Categories Earnings Call Transcripts, Health Care

Flexion Therapeutics Inc.(FLXN) Q4 2020 Earnings Call Transcript

FLXN Earnings Call - Final Transcript

Flexion Therapeutics Inc  (NASDAQ: FLXN) Q4 2020 Earnings Call dated Mar. 10, 2021.

Corporate Participants:

Scott YoungVice President, Corporate Communications and Investor Relations

Mike ClaymanChief Executive Officer and Co-Founder

Melissa LaymanChief Commercial Officer

David ArkowitzChief Financial Officer

Analysts:

JackGoldman Sachs — Analyst

MarkCredit Suisse — Analyst

Randall StanickyRBC Capital Markets — Analyst

Elliot WilburRaymond James Financial Inc. — Analyst

Gary NachmanBMO Capital Markets — Analyst

Serge BelangerNeedham & Company — Analyst

Patrick TrucchioH.C. Wainwright & Co. — Analyst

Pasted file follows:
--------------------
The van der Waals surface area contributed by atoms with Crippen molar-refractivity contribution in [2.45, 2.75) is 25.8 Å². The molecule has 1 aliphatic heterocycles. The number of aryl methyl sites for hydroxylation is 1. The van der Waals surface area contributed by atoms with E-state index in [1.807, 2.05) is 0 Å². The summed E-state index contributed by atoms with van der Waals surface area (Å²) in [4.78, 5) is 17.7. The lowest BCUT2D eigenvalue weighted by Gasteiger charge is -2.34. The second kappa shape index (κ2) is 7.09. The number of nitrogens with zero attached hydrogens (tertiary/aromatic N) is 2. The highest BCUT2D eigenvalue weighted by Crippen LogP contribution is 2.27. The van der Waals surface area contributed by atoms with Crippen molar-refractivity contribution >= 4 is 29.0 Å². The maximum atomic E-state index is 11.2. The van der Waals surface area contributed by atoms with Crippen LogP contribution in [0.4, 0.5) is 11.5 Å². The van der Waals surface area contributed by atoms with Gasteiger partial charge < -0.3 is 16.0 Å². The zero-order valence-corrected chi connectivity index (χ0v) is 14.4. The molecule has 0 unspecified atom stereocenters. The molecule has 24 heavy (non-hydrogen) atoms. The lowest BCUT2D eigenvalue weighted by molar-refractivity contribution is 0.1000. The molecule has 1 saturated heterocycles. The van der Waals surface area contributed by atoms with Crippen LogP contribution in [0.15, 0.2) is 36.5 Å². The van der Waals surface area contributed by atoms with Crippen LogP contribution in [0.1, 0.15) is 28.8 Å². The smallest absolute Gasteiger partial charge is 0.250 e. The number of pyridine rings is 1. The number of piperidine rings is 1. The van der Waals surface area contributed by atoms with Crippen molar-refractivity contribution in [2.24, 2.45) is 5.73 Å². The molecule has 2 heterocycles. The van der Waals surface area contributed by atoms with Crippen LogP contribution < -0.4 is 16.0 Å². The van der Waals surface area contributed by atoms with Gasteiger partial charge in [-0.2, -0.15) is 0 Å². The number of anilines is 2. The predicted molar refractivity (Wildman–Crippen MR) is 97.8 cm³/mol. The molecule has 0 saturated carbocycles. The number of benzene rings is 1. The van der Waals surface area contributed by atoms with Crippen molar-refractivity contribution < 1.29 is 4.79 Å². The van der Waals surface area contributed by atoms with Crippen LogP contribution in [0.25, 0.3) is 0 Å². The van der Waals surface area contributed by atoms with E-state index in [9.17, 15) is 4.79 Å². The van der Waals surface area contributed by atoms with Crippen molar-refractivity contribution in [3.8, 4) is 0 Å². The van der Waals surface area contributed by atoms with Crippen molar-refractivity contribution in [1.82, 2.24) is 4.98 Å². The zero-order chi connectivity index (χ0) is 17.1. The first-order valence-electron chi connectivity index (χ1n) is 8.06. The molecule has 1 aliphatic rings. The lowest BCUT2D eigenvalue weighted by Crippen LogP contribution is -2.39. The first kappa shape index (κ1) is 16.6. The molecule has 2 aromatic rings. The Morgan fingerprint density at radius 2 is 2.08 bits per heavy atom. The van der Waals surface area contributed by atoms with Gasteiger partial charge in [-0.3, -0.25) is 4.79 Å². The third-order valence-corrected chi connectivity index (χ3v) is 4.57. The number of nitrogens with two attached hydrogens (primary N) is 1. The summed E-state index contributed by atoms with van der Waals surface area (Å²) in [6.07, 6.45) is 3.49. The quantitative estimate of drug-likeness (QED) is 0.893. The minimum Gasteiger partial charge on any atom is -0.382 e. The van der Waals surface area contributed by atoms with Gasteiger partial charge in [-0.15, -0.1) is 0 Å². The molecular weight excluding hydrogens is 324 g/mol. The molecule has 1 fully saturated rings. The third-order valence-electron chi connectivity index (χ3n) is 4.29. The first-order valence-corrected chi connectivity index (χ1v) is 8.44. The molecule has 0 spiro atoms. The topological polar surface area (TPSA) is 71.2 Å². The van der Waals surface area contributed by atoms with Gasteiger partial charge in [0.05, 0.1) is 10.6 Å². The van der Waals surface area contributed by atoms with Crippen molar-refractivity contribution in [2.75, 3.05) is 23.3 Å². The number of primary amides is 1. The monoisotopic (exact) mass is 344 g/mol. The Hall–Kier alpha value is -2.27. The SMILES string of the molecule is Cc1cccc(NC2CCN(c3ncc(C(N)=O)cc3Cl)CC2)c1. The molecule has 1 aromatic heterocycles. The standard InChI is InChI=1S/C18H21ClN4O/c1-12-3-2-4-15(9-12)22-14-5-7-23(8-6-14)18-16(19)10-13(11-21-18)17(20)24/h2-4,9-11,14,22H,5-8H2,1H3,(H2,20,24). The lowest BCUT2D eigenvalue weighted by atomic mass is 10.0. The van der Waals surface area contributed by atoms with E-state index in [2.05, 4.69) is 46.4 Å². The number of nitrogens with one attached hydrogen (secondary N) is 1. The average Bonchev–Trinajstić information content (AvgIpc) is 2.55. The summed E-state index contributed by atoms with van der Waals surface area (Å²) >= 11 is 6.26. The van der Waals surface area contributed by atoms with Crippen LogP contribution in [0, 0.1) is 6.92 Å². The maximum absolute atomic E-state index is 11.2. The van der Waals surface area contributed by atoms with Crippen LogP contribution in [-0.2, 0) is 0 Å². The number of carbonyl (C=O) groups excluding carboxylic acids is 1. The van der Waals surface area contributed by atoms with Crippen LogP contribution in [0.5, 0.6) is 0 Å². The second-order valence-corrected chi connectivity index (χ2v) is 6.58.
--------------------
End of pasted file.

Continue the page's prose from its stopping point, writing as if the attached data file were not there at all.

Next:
Carl ByrnesNorthland Securities Inc. — Analyst

Francois BriseboisOppenheimer & Co. — Analyst

Bruce JacksonThe Benchmark Company — Analyst

Presentation:

Operator

Good afternoon, ladies and gentlemen and welcome to the Flexion Therapeutics Fourth Quarter and Full Year 2020 Financial Results Conference Call. At this time, all participants are in a listen-only mode. We will be facilitating a question-and-answer session at the end of today’s call. [Operator Instructions]

I’ll now turn the call over to Scott Young, Flexion’s Vice President of Corporate Communications and Investor Relations.

Scott YoungVice President, Corporate Communications and Investor Relations

Good afternoon. A short while ago, we issued a press release summarizing our Q4 and full year 2020 financial results and recent business highlights. That press release and our most recent commercial metrics slide can be found under the Investors tab on the company website, and a replay of this call will be accessible there shortly after its conclusion. Today’s discussion will be led by Flexion’s Chief Executive Officer, Dr. Michael Clayman; and he’s joined by Melissa Layman, Flexion’s Chief Commercial Officer; and David Arkowitz, Flexion’s Chief Financial Officer.